I use photography to show something about where I’ve been or people whom I’ve met. As well as trying to see the beauty in a scene or situation, I’m also trying to convey ideas and feelings. My photography is about me and what I do, who I meet and where I go. All my photography tries to be contemporary and creative. I’m resistant to being fitted in to a taxonomy by categorisation such as “travel” or “conceptual” or “nature”. All image-making is political simply by the act of selection and hence exclusion but I am not campaigning for any particular point of view, except to try to see the positives and to live life to the full.
I use 645, 35mm and DX formats plus a handy little digital compact that shoots RAW files. I’ve experimented with non-lens photography - do ask!
I first worked in a monochrome/silver wet darkroom at age 7, helping my Father with scientific prints; I’ve used colour negative materials since age 21 and digital since 2005. I use Photoshop (Adobe) and Photopaint (Corel).
One lovely thing about the Lake District is that it has so many of the features of the big world outside Cumbria but on a scale that makes them accessible. The River Greta is powerful and causes damage for sure, but it’s a miniature compared to the Snake River (US) or the Kawarau (NZ). Nonetheless, the Greta has impressive rapids as it passes through its gorge upstream of Keswick. Waterfalls get the artists’ attention but it’s river rapids where you feel the power of moving water.
This is London - towers of boxes. I surmise that this architecture nurtures thinking likewise, in boxes and towers.
View through the dirty window of a moving train approaching Battersea Park station, London.
I rather like the distortion due to the motion and softening due to the dirty window.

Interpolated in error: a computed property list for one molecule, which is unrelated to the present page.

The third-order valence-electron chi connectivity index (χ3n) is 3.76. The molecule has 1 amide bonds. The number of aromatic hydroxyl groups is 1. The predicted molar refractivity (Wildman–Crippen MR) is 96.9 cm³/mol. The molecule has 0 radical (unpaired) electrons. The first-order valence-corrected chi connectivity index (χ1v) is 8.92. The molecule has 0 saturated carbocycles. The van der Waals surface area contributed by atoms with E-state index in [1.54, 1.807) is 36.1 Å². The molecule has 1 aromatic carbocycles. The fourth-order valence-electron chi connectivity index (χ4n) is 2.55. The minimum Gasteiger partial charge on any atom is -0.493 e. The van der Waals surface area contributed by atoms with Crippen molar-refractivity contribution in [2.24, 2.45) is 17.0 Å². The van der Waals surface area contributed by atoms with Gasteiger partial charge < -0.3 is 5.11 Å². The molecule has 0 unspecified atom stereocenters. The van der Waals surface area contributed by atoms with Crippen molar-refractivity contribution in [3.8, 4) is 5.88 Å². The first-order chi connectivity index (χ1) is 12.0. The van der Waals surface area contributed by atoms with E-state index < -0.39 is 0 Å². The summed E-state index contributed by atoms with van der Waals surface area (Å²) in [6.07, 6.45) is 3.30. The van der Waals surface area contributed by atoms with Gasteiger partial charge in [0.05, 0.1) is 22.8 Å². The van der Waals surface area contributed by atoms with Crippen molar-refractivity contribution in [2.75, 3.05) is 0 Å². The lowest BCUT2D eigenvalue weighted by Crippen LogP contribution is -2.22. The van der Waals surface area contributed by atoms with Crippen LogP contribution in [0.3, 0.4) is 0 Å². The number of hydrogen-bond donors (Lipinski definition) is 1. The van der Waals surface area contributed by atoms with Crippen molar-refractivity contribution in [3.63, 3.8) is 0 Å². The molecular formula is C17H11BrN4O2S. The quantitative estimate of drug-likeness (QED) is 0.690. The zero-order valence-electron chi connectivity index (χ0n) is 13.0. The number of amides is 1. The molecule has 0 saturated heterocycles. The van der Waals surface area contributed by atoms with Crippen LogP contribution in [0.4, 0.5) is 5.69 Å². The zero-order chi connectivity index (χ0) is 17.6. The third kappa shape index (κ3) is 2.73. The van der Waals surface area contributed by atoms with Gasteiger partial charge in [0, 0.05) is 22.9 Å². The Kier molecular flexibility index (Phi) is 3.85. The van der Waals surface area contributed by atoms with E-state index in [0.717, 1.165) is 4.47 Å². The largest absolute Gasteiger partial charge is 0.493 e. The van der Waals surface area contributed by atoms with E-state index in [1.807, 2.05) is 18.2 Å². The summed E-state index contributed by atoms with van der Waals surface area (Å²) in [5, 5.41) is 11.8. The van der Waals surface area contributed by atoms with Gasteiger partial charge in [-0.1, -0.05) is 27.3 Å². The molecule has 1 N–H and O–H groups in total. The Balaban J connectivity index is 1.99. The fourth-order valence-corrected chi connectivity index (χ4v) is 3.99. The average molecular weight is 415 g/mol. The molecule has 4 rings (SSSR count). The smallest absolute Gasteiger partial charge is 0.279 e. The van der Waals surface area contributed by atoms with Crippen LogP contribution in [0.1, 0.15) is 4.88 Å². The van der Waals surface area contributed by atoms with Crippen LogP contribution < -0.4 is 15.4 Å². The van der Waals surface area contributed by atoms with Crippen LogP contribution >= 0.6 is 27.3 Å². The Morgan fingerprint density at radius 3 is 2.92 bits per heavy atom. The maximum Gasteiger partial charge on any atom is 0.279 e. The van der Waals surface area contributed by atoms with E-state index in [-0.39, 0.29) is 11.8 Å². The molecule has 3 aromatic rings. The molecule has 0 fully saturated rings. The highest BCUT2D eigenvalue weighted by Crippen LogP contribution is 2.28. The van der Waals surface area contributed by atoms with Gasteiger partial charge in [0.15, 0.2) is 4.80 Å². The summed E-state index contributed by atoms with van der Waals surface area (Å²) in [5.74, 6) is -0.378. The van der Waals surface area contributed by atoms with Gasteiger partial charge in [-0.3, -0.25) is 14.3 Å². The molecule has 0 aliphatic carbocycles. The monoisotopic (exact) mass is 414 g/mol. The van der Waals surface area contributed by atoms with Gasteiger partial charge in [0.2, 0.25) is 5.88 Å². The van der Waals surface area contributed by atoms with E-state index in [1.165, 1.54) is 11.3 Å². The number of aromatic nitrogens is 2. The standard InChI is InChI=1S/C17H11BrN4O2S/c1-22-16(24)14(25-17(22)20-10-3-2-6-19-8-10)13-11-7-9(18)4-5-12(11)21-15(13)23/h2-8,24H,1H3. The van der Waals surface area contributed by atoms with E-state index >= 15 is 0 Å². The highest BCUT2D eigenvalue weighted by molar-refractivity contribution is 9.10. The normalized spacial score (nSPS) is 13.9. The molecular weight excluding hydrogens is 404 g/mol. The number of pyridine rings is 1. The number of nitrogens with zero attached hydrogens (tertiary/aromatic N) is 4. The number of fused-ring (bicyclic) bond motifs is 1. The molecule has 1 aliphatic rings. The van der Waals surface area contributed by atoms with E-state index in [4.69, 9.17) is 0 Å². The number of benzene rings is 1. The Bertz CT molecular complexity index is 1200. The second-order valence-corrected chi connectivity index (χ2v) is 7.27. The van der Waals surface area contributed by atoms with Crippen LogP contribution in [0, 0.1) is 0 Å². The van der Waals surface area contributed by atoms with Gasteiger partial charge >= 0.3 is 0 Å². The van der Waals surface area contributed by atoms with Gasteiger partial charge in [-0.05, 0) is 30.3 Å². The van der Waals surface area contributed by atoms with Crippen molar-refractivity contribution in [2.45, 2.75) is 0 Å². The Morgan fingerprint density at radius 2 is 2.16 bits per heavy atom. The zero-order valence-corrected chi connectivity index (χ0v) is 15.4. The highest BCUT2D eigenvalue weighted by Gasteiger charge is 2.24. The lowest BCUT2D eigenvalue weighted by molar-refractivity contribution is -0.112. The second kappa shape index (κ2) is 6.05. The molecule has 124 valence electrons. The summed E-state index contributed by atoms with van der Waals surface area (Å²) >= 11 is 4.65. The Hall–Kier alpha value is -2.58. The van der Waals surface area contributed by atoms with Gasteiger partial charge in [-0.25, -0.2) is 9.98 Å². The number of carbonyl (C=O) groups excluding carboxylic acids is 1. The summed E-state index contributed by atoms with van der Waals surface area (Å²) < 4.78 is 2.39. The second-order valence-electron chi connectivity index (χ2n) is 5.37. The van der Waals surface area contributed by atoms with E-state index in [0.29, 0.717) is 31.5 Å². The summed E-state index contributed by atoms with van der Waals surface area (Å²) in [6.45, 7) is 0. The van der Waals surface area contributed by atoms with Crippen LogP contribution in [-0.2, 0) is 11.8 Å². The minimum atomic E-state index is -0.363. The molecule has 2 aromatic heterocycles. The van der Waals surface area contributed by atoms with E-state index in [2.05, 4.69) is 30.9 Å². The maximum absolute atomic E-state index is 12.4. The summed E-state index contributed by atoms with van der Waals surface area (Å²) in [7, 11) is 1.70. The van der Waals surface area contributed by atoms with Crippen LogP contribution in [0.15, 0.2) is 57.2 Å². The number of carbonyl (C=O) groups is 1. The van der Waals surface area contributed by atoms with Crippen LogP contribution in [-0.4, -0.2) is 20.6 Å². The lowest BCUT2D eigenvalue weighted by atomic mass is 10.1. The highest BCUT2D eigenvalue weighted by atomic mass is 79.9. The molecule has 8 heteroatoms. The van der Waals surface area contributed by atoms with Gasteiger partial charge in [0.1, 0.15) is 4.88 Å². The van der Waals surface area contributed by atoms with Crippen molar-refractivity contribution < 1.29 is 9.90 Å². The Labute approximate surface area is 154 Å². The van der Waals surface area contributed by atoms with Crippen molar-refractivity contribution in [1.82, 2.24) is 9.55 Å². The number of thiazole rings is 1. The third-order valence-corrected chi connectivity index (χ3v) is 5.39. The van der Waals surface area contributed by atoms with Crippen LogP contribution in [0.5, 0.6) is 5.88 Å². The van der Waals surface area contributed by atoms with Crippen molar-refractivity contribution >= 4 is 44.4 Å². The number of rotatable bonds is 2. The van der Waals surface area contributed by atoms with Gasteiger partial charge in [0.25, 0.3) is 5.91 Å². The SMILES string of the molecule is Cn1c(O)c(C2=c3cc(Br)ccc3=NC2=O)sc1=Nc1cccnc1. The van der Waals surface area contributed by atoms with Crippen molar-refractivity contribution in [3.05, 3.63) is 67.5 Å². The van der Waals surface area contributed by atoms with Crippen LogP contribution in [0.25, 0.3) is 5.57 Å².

Could be Corsica... Dreaming of a southern coast... the Mediterranean, Corsica or Provence, maybe even the Indian Ocean. Always good to dream. More about the location after the pictures.
Diverting off the direct route from Newcastle to Carlisle as the Tyneside rain and mist on gave way to glorious autumn sunshine up in the North Pennines. Also, the car hire company had supplied me a go-faster Corsa which I wanted to enjoy.
The River South Tyne rises in Cumbria even though it flows out to the North Sea. Its upper valley is now rural though dotted with industrial relics from the mining era including Lambley Viaduct of the South Tynedale Railway.
Great light for about half an hour but it didn’t last long, the show was over by the time I reached Hartside; Blencathra, Skiddaw and the Lakeland Fells were all hidden in low cloud.
Autumn just beginning around the Upper Pond in the Grade I listed garden of Sheffield Park, Sussex. You might notice a gap on the famous skyline on the right: the Sequoia was struck by lightning in a storm a year ago and much of the tree’s height was destroyed by fire. The tree is recovering but will never be as tall again in our lifetimes.